Sins Invalid’s Interview with Terry Rowden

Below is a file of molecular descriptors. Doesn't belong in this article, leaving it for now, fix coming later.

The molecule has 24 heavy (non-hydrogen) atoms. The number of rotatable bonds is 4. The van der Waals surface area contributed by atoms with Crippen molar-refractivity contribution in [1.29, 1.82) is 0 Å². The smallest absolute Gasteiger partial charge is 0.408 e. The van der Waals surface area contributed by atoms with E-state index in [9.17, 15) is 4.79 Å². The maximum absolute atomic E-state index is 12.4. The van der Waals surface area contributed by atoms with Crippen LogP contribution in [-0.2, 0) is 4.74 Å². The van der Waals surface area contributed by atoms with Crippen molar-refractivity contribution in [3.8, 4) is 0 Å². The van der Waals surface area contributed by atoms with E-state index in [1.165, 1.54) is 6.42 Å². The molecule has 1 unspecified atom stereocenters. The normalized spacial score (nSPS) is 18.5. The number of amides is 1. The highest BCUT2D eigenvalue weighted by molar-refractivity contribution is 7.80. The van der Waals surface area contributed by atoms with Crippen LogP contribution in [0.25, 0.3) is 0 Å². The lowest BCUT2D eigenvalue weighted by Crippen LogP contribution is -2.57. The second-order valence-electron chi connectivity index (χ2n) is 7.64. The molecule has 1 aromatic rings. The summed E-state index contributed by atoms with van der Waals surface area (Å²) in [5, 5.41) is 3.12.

Sins Invalid’s Leroy Moore recently interviewed Terry Rowden, an Assistant Professor of English at the City University of New York, Staten Island. Terry is the author of The Songs of Blind Folk: African American Musicians and the Cultures of Blindness and coeditor of Transnational Cinema: The Film Reader.Leroy of Sins Invalid: As a Black professor and author teaching and writing on topics of popular culture, transnational cinema and philosophy, do you have a personal connection to what you teach and write about? Please give some background on why you teach and write on subjects that you do.Terry Rowden: My interest in disability emerged primarily from within my teaching and research interests in African American and queer literature once I began to realize that all marginalized social identities reproduce to some extent the dynamics of disability as both a social construct and a lived condition. Disability has a special force as a means of rewriting normalizing narratives because it occurs across all social groups and categories. My overall project as a scholar is to reveal that abnormality is really just a political construct used to ground social hierarchies. For instance, all people who live into advanced old age, simply for that reason alone, will eventually experience some lessening of physical functioning significant enough to remove them from the privileged space of normality and necessitate some type of social accommodation. Normalization is the watchword for conventional social politics and, as the word itself implies, disability is one of the most obvious forms of abnormality.Leroy of Sins Invalid: In your work and in your book, The Songs of Blind Folk: African American Musicians and the Cultures of Blindness, I see a lot of parallels with disability and the work of Sins Invalid. Can you elaborate on these parallels?Terry Rowden: My work relates to the work of Sins Invalid primarily because of my commitment to the celebration of difference and to revealing the difficulties that difference can create. In ways that I like to believe are congruent with the important work of Sins Invalid, I try to reveal in The Songs of Blind Folk the ways in which popular culture and performance can be particularly dynamic sites for the project of bringing often mystified and misunderstood differences into the light and rewriting the negative scripts that have positioned those differences as either substandard and unworthy of positive recognition or as evidence of miraculous transcendence of mundane realities.I try to help my students understand that people who occupy marginalized positions must accept their conditions whatever they may be before they can celebrate them or present them as deserving of celebration or even just respect by the very people who may be consciously or unconsciously committed to either denigrating or condescendingly “tolerating” those differences.Leroy of Sins Invalid: We are both music historians, and in The Songs of Blind Folk, you touch on the invisibility of Black blind female Blues artists. Can you expand on this for our readers?Terry Rowden: As I wrote in The Songs of Blind Folk, the fact that blind and other disabled women were perceived as being particularly vulnerable made and continues to make the image of a blind woman on stage an uncomfortable one for audiences that have been much more willing to accepted disabled male performers. One of the things that I would like to do at some point is to more closely consider the career of Diane Schuur, the one blind female musician to achieve significant popular success. Over the course of a decades-long career that overlapped with those of superstar blind performers like Ray Charles, Stevie Wonder, and Ronnie Milsap, Schuur’s sporadic periods of real visibility as a jazz singer and musician have reinforced my sense that regardless of the form, blind female performers are alienating for audiences in ways that blind men simply are not.Leroy of Sins Invalid: From your essays, The Songs of Blind Folk, and your upcoming book, Difference and Desire in African American Popular Music, 1890-1940, it seems to me that you are critiquing popular images of people who were oppressed and lacked the avenues to tell their stories, including African Americans who have more than one identity, such as those who are gay, lesbian, transgender and/or disabled. Is that correct and if so, how does it fit in to your goals as a writer?Terry Rowden: That’s true. I believe that all types of oppression are interconnected. The play between visible physical disabilities and invisible differences like sexual preference, cognitive disabilities, and the disabling force of present or past states of incarceration is central to my work as a cultural critic. Central to the marginalization and abuse of any group of people is some narrative that positions them as not just “different” but also as lesser and, more often than not, as unnatural. A major part of the work of progressive cultural critique is resurrecting or constructing counter-narratives that can delegitimate the standard narratives that do that negative work.Leroy of Sins Invalid: In the abstract of your upcoming book you wrote “Although increasing amounts of work is being done on the sexual and gender dynamics of black women’s expressivity in blues culture, less work has been done on early black popular music as a specifically sexed and gendered phenomenon from male and transgendered perspectives.” Why do you think that is so, and has the research process for your books been frustrated by of this lack of information?Terry Rowden: Actually the information and material is there in droves. It’s just been a question of accessing it and revealing why it is relevant and what it has to teach us. Because most of the influential early writers on the blues and jazz were white heterosexual men, there was a tendency to either ignore queer performers or normalize them. Some writers like Gunther Schuller and Paul Oliver were so committed to establishing the manhood of jazz and blues performers that their work, while progressive and laudable in many respects, was woefully deficient in actually presenting a well-rounded picture of the social world that gave rise to these performers and to the real dynamics of their lives and music. When one revisits the body of musical work from that period, the number of songs that reference homosexual desire and/or transgendered identities is startling given how few of these songs have been considered and circulated as significant cultural documents.Leroy of Sins Invalid: We are very interested in your essay, "A Play of Abstractions: Race, Sexuality, and Community in James Baldwin's Another Country." Why did you pick this story to critique and what was your conclusion?Terry Rowden: Another Country was really the first Baldwin novel in which he tried to present a picture of social difference in which American racial and sexual minorities were in dialogue with each other. The fact that Rufus, the bisexual black man, is presented as being irrecoverably alien to the image of modernity that the author develops in the novel is troubling and reflects anxieties about black male homosexuality that I don’t think Baldwin ever quite overcame or reconciled with his self-chosen identity as a spokesman for black America.Leroy of Sins Invalid: You recently showed the class you teach some of Sins Invalid’s video work. What were the some of your students’ reactions to it?Terry Rowden: I showed your video "Forbidden Acts" and a range of Sins Invalid videos in class and then directed my students to the Sins Invalid website for a follow-up discussion. Over the course of the two discussions some of the students were obviously taken further outside of their comfort zones than I expected. Their reactions made it clear to me, and more positively to many of them as well, that when it came to physical difference and especially to the sexuality of the physically impaired, they were conservative and even prejudiced in ways of which they weren’t aware. Fortunately, the discussions also suggested that their responses were often the results of surprise and lack of familiarity rather than deep-seated resistance to the issues that Sins Invalid’s work brings to light. After the initial shocks, the aesthetic beauty of the performances often served as their way of entering into a dialogue with the cultural politics.Leroy of Sins Invalid: When I was told about your book, The Songs of Blind Folk, I was thinking, “Finally, African American and Disability studies are coming together!” As a professor who is Black and not disabled, do you see that coming together happening more now in academia? And as an ally of the disability community, how do you see your role in this happening?Terry Rowden: As an ally of the disability community, I see my role as to make sure that as disability studies becomes a more legitimated academic space, the particular issues of people of color and sexual minorities will be recognized within that discourse. It is important to make it clear that disabilities are not just conditions that some people have. They are conditions that have different ontological, cultural, and political specificities and histories. Organizing my teaching and research around those differences is my way of crafting a disability studies perspective that will, hopefully, avoid the sentimentalism and homogenizations that have bedeviled much identity based research and pedagogy.Leroy of Sins Invalid: This is a question that I ask many writers/activists, both in and outside the walls of academia. How can we break down these walls to make a highway of learning, publishing and shaping the next generation using a combination of street knowledge and paper credentials?Terry Rowden: As cultural studies and engaged forms of scholarship become more accepted as valid forms of work in the humanities, I think many of these walls will fall under the weight of their own obsolescence. This interview itself is, I believe, a sign that this is happening.Leroy of Sins Invalid: What are your next projects and will they include a focus on disability?Terry Rowden: In addition to the book on sexuality and gender in early black popular music, I’m working on a book on the use of pornographic narrative structures and images in African American men’s fiction.Leroy of Sins Invalid: Any last words?Terry Rowden: I’m grateful to you and Sins Invalid for the opportunity to discuss these issues and for the interest that you have shown in my work.